Photo: Jeff Kravitz/FilmMagic
Meet Recording Academy's New Advocacy Committee Led By Sue Ennis & Lalah Hathaway
The Recording Academy announced this year's National Advocacy Committee led by hit songwriter Sue Ennis and five-time GRAMMY winner Lalah Hathaway as committee co-chairs. The Committee comes from across the industry to serve as the voice for all music creators on policy matters, working closely with the Academy's Advocacy team to advance the rights of artists, songwriters and studio professionals in Washington, D.C. and continue to build on the momentum of the Music Modernization Act as the landmark legislation approaches its one-year anniversary.
The Committee's first order of business is the largest grassroots music advocacy day for music, District Advocate day on Oct. 2, where members across the country will meet with their local lawmakers to discuss key issues affecting music creators in the 116th Congress. Clearly, this is the time for this superb group to take action.
We're thrilled to announce that music titians, @sueennis, @lalahhathaway, @claudiabrant, Terry Jones (@pythonjones), @emilylazarlodge, @IamRicoLove, and @HarveyMasonjr are part of this year's @RecordingAcad National Advocacy Committee! Learn more: https://t.co/tP6ZshS1XN pic.twitter.com/4Lsg5AtYHs
— GRAMMY Advocacy (@GRAMMYAdvocacy) September 10, 2019
"We are at an inflection point in the music industry," said Deborah Dugan, President/CEO of the Recording Academy. "The MMA was a giant step forward, and now we need to seal the deal in protecting intellectual property and defending creators against exploitative radio practices. I can't think of a more qualified committee to take on these challenges than this one."
So who are these behind-the-scenes heroes who will champion artists' rights on Capitol Hill?
Songwriter and committee co-chair Sue Ennis lends her extensive experience in both the industry and as an Academy leader back to the front line in fight for creators' rights. An accomplished songwriter with more than 35 million records sold, Ennis is best known for co-writing more than 70 songs with Ann and Nancy Wilson of the Seattle rock band, Heart. A natural leader for this year's efforts on Capitol Hill, Ennis also served on the National Advocacy Committee two years ago.
With five GRAMMY wins and 10 nominations, Lalah Hathaway will also serve as co-chair of the Advocacy Committee. Hathaway earned her first career GRAMMY for 2013 for Best R&B Performance for "Something" with Snarky Puppy. The following three years she earned Best Traditional R&B Performance GRAMMYs for "Jesus Children," "Little Ghetto Boy" and "Angel," respectively. Most recently, she racked up three nominations for 2018 including Best R&B Album for her 2017 LP honestly.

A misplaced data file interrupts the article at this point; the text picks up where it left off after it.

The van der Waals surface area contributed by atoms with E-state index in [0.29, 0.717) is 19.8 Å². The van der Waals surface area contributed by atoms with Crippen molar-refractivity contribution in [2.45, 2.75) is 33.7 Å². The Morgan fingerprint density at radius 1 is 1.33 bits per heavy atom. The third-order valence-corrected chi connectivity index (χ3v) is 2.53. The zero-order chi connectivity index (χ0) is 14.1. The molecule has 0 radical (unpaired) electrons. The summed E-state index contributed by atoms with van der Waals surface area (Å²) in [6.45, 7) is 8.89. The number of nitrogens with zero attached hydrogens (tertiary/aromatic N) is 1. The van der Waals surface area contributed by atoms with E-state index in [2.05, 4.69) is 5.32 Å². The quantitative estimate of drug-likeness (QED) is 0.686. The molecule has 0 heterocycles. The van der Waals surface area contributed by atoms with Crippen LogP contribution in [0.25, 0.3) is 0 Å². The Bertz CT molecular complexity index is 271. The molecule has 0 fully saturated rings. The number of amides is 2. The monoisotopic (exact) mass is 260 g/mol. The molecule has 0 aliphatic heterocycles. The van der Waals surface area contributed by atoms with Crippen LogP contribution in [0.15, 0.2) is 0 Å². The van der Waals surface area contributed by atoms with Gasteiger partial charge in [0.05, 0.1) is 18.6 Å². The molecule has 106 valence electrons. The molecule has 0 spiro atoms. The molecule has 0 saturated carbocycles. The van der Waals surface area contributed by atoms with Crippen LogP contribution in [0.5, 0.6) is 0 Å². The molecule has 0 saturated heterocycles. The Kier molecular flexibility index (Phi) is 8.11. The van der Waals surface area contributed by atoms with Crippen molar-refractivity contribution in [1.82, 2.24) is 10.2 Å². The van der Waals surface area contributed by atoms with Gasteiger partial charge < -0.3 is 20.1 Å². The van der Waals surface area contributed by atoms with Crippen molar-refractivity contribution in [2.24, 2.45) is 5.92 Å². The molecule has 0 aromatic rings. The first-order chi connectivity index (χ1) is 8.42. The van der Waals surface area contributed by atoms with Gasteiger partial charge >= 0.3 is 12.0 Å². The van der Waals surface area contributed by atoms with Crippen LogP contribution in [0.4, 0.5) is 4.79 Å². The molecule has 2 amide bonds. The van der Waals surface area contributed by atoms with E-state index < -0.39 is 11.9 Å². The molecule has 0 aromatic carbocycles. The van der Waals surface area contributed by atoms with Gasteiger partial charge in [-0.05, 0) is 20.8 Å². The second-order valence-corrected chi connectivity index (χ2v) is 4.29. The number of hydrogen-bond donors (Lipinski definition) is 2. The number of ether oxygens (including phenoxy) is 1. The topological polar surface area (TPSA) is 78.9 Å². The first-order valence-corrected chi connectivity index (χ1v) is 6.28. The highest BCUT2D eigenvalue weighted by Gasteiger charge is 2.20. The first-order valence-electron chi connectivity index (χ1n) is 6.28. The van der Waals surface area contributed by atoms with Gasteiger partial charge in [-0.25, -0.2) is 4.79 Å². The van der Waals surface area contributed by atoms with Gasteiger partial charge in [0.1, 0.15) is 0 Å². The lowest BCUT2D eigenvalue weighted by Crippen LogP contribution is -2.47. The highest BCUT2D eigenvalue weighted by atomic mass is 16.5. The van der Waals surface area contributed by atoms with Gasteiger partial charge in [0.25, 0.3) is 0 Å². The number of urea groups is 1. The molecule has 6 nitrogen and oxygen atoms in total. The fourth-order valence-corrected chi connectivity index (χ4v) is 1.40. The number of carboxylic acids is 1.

Six years ago we created #DistrictAdvocate (happening Oct. 2) to bring YOU, the music community, to the local offices of your #elected representatives to voice your concerns about music #legislation affecting your livelihoods. Learn more: https://t.co/Rjzz4e9V7g pic.twitter.com/rVyQO0bsXc
— GRAMMY Advocacy (@GRAMMYAdvocacy) September 7, 2019
The committee consists of GRAMMY-winning composer, producer, and singer Claudia Brant, who earlier this year took home the award for Best Latin Pop Album at the 61st GRAMMY Awards; Multi GRAMMY-nominated singer Terry Jones; Multi GRAMMY-nominated songwriter and producer Rico Love; GRAMMY-winning engineer Emily Lazar, who became the first woman mastering engineer to the first women to win Best Engineered Album, Non-Classical earlier this year; and, GRAMMY-nominated producer and songwriter, as well as Chair of the Board of Trustees of the Academy, Harvey Mason Jr., who served as co-chair last term.
As President/CEO of the Recording Academy, Dugan will serve as ex-officio member with Chief Industry, Government & Member Relations Officer, Advocacy & Membership Daryl Friedman.
Sharing seven GRAMMY Awards and 25 nominations among them, the Committee serves as a key conduit to the creative membership of the Recording Academy. Together, they bring a full range of expertise and insight into the process of music creation to the steps of Capitol Hill to tell their stories and advocate for their rights and the rights of all music creators. Add your voice to the chorus by contacting your Members of Congress to let them know where you stand, and get involved with District Advocate day on Oct. 2.